It ends, and it begins.

This weekend is the last weekend of the Minnesota deer season (rifles), but it is also the opening weekend of the Wisconsin deer season.

As you may have guessed by the lack of pictures of dead deer, my 2016 Minnesota deer hunt went about as well as my 2015, and 2014 seasons. In terms of deer shot on the property I was hunting on, it was a great season. Four deer were shot this year, but they were taken solely by Larry and Amber, who accounted for two each. I should get a decent amount of meat out of it though, and that’s half the reason I do it.

This weekend I had been planning to drive up to the Minnesota cabin on Friday evening, but a big snow storm hit northern Minnesota on Friday and so I delayed my departure until Saturday morning. I got there in time for the evening hunt, and I had just got myself into an appropriate tree with my climbing tree stand when I heard Amber shoot her second deer of the season. I climbed out of my stand at 6:30, having seen nothing.

I had decided to use my climbing stand this weekend in order to get practice with it ahead of my Wisconsin adventures. And by doing that I learned that it is heavy, noisy, frustrating, slightly terrifying, and if there is more than a few inches of snow for me to hike through, I will be drenched in sweat by the time I finally get up in the tree. Also, because I didn’t have a chance to scout out decent trees in advance, the trees I found myself in offered less than optimal shooting positions.

But that’s okay (This is rapidly becoming my hunting motto).

On the plus side, these are all useful lessons. And Wisconsin didn’t get 15 inches of snow, so I don’t have to worry so much about the sweat.

However, whilst I am currently sitting in the cabin in Wisconsin, starting my second movie and my fourth (or maybe fifth) beer. My hunting partner for the week, Jason, is still in Minnesota and won’t get here until late tomorrow morning at the earliest. So I won’t be using the climbing stand in the morning.

Other lessons I learned this weekend are that I should get scope covers to keep the lenses of my sight clean, and I should put tape over the muzzle to stop snow and debris getting in there. I bought tape at fleet farm on my way to Wisconsin, but the scope covers will have to wait.

In the morning, since there will be no one around to save me if I get into trouble, I will leave my stand behind and hunt from the ground. Assuming I don’t get a deer, it will give me a chance to select a good tree to hunt from for the rest of the week.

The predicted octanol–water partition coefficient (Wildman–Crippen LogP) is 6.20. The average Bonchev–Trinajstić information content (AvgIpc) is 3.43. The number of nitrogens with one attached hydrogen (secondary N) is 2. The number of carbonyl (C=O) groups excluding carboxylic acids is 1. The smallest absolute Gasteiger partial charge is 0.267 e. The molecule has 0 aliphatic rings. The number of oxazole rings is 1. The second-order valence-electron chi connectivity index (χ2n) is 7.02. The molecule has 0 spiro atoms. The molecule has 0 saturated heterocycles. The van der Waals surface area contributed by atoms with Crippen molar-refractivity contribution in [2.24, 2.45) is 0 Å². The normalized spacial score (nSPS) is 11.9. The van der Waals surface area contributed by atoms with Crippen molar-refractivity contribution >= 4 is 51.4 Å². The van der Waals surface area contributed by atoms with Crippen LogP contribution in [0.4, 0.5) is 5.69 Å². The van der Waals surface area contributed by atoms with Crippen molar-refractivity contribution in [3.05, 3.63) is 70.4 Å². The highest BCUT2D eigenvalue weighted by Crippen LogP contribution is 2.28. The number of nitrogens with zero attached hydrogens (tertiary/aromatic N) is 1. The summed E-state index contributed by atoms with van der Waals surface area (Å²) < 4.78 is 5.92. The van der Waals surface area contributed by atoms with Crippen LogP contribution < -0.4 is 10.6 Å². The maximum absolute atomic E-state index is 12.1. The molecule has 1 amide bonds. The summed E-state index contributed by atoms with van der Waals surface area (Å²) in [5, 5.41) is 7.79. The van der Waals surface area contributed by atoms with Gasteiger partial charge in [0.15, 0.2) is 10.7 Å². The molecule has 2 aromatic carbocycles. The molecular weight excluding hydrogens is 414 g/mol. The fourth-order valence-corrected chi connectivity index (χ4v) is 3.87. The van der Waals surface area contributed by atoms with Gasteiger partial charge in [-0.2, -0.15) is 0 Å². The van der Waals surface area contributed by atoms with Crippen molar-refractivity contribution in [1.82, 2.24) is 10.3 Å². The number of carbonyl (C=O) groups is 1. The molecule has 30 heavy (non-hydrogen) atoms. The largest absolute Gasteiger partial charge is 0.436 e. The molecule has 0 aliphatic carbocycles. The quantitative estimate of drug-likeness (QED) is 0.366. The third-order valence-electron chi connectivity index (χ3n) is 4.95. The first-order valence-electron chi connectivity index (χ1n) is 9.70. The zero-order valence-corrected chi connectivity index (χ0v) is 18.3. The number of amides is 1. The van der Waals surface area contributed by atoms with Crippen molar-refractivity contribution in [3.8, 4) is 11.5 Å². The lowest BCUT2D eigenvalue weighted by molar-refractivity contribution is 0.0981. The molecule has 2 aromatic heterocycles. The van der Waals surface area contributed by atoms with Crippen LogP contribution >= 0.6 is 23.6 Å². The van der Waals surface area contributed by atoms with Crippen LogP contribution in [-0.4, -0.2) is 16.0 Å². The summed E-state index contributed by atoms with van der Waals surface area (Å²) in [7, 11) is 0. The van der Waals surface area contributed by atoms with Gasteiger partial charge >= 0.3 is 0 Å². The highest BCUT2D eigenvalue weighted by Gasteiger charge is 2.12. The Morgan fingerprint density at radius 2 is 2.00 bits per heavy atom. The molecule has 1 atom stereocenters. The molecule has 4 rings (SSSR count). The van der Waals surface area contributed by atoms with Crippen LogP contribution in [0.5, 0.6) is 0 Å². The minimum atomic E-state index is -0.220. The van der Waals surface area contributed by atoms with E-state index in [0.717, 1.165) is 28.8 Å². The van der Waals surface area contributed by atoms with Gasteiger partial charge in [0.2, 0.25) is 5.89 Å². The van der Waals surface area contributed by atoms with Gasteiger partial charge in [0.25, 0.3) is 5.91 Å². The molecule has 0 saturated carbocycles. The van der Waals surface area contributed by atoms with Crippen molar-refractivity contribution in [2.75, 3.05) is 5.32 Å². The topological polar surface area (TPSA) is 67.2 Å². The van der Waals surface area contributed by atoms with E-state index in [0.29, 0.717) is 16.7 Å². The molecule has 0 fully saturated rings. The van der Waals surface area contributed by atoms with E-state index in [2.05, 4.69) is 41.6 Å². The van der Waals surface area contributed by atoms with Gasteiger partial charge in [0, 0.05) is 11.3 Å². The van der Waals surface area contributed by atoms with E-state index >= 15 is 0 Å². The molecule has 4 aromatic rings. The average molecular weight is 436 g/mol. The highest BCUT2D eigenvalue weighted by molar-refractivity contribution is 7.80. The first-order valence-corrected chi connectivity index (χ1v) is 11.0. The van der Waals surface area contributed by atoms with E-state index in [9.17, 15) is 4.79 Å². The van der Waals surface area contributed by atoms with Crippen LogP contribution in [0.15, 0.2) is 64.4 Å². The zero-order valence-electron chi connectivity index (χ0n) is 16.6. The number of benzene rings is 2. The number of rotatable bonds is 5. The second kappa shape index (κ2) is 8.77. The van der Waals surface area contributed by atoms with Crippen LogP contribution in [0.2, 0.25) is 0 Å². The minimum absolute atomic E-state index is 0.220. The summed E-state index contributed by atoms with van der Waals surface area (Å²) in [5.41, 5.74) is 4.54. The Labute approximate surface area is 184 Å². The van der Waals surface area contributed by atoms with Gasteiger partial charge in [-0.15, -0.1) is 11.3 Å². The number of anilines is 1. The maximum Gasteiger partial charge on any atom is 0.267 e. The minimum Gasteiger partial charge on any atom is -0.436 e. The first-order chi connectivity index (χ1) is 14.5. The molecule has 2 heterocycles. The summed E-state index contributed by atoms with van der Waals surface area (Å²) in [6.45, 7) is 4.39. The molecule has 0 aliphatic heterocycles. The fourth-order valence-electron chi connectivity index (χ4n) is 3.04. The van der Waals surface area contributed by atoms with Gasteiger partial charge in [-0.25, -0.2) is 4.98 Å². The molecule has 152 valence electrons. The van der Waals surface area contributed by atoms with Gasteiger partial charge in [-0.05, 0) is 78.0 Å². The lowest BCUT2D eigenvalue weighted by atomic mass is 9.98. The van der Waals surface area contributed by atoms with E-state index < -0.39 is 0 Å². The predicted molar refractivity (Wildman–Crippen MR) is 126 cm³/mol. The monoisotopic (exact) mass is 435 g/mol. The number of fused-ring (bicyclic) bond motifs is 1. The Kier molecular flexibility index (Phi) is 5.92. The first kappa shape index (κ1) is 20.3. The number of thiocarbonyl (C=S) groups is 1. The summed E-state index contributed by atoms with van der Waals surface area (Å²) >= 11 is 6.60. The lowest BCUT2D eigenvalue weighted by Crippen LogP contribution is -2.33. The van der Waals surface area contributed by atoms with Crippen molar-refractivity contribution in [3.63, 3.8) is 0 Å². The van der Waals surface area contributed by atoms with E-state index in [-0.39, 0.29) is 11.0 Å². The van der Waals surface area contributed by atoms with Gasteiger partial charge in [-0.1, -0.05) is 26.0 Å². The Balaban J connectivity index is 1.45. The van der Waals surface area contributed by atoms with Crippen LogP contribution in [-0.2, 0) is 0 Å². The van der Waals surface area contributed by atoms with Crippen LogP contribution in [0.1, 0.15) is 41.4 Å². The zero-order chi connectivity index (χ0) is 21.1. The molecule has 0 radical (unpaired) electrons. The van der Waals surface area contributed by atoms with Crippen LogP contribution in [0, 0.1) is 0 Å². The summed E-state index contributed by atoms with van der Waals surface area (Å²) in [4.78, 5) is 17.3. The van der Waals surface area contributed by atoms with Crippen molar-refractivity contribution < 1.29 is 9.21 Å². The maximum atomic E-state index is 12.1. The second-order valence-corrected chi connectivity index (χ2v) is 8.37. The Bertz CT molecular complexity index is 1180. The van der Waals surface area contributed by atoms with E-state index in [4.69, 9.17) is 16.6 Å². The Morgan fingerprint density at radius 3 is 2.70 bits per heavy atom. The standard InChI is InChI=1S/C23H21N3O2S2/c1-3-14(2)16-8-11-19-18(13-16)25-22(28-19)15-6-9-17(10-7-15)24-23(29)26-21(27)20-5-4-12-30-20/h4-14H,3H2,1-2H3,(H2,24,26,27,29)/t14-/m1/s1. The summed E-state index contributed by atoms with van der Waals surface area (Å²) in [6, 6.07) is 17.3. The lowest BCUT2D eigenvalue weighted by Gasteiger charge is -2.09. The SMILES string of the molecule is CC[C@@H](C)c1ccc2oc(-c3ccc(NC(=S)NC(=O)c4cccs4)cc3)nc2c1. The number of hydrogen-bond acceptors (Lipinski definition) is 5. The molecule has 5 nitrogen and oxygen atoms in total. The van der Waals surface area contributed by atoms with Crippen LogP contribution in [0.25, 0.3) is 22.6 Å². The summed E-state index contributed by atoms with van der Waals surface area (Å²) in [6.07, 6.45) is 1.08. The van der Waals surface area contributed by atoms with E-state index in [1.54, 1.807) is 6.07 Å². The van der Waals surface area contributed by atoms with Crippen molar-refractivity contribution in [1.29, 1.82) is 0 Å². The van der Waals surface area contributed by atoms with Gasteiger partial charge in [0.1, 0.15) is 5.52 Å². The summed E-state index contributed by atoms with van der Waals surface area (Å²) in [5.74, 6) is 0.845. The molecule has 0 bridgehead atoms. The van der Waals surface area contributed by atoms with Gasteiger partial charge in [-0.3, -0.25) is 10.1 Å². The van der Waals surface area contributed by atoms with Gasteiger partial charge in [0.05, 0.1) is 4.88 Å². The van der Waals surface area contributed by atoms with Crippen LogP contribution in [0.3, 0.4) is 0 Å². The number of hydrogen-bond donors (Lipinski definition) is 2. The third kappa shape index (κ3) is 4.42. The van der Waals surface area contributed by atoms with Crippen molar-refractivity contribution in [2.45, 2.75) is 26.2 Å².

I find it easy to get frustrated by my continuing lack of success in Minnesota, and one of the sources of that frustration is the lack of control I have over my hunting situation. I feel powerless to affect my chances of getting a deer. I know it will happen; Amber waited longer than three years to get her first, and I feel like I’m being ungrateful to feel so frustrated about it. I do enjoy hunting there though, and I want to keep going because I like being part of that group.

However I also relish the chance offered by hunting public land in Wisconsin. There are no tree stands ready for me to climb into, and I don’t know anyone with knowledge of deer movements in the area, so in truth my chances are probably even lower than they are in Minnesota. But that also means there is a lot of room for me to learn. I have dreams of hunting even further off the beaten track than northern Wisconsin, and I won’t get there until I first get comfortable walking beside the beaten track.

So tomorrow I will step out into unfamiliar and uncomfortable territory, alone (if only briefly), and ready to learn from my inevitable mistakes.

The ups and downs of hunting

I am now home from deer camp and enjoying a beer and a good book with my feet up. I decided to head home after the morning hunt instead of in the evening, since I am pretty tired and I have to work tomorrow.

This morning was for the most part representative of the rest of the weekend, except that I actually saw deer. Unfortunately they were either too far off, or moving too fast, or both, and I never came close to taking a shot. After they disappeared from my view, they reportedly passed by another member of the group who decided they were too small to shoot anyway.